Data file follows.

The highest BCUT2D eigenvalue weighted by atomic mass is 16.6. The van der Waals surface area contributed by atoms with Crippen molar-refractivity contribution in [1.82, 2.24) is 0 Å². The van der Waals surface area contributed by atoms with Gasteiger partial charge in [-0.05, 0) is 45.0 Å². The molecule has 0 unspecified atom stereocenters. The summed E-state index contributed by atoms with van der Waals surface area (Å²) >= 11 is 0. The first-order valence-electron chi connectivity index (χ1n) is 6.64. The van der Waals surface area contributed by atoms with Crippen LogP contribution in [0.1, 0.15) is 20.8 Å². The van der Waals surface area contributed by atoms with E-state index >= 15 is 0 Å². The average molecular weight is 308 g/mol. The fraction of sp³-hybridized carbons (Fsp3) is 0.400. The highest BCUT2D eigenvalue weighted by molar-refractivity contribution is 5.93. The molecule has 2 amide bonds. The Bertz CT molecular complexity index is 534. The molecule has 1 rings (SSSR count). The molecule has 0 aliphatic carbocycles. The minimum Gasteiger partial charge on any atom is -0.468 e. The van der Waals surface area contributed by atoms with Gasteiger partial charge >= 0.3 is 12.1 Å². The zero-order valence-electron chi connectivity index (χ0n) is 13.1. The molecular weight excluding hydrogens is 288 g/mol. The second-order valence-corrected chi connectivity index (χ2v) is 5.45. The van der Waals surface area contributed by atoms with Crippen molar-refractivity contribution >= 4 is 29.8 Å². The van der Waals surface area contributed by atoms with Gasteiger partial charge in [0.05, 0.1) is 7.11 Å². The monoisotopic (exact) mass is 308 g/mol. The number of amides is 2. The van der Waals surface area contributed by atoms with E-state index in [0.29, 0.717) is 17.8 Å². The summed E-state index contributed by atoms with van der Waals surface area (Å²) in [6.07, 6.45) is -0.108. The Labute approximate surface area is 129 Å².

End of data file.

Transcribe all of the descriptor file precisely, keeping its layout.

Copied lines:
The highest BCUT2D eigenvalue weighted by atomic mass is 16.6. The van der Waals surface area contributed by atoms with Crippen molar-refractivity contribution in [1.82, 2.24) is 0 Å². The van der Waals surface area contributed by atoms with Gasteiger partial charge in [-0.05, 0) is 45.0 Å². The molecule has 0 unspecified atom stereocenters. The summed E-state index contributed by atoms with van der Waals surface area (Å²) >= 11 is 0. The first-order valence-electron chi connectivity index (χ1n) is 6.64. The van der Waals surface area contributed by atoms with Crippen LogP contribution in [0.1, 0.15) is 20.8 Å². The van der Waals surface area contributed by atoms with E-state index >= 15 is 0 Å². The average molecular weight is 308 g/mol. The fraction of sp³-hybridized carbons (Fsp3) is 0.400. The highest BCUT2D eigenvalue weighted by molar-refractivity contribution is 5.93. The molecule has 2 amide bonds. The Bertz CT molecular complexity index is 534. The molecule has 1 rings (SSSR count). The molecule has 0 aliphatic carbocycles. The minimum Gasteiger partial charge on any atom is -0.468 e. The van der Waals surface area contributed by atoms with Gasteiger partial charge >= 0.3 is 12.1 Å². The zero-order valence-electron chi connectivity index (χ0n) is 13.1. The molecular weight excluding hydrogens is 288 g/mol. The second-order valence-corrected chi connectivity index (χ2v) is 5.45. The van der Waals surface area contributed by atoms with Crippen molar-refractivity contribution >= 4 is 29.8 Å². The van der Waals surface area contributed by atoms with Gasteiger partial charge in [0.05, 0.1) is 7.11 Å². The monoisotopic (exact) mass is 308 g/mol. The number of amides is 2. The van der Waals surface area contributed by atoms with E-state index in [0.29, 0.717) is 17.8 Å². The summed E-state index contributed by atoms with van der Waals surface area (Å²) in [6.07, 6.45) is -0.108. The Labute approximate surface area is 129 Å².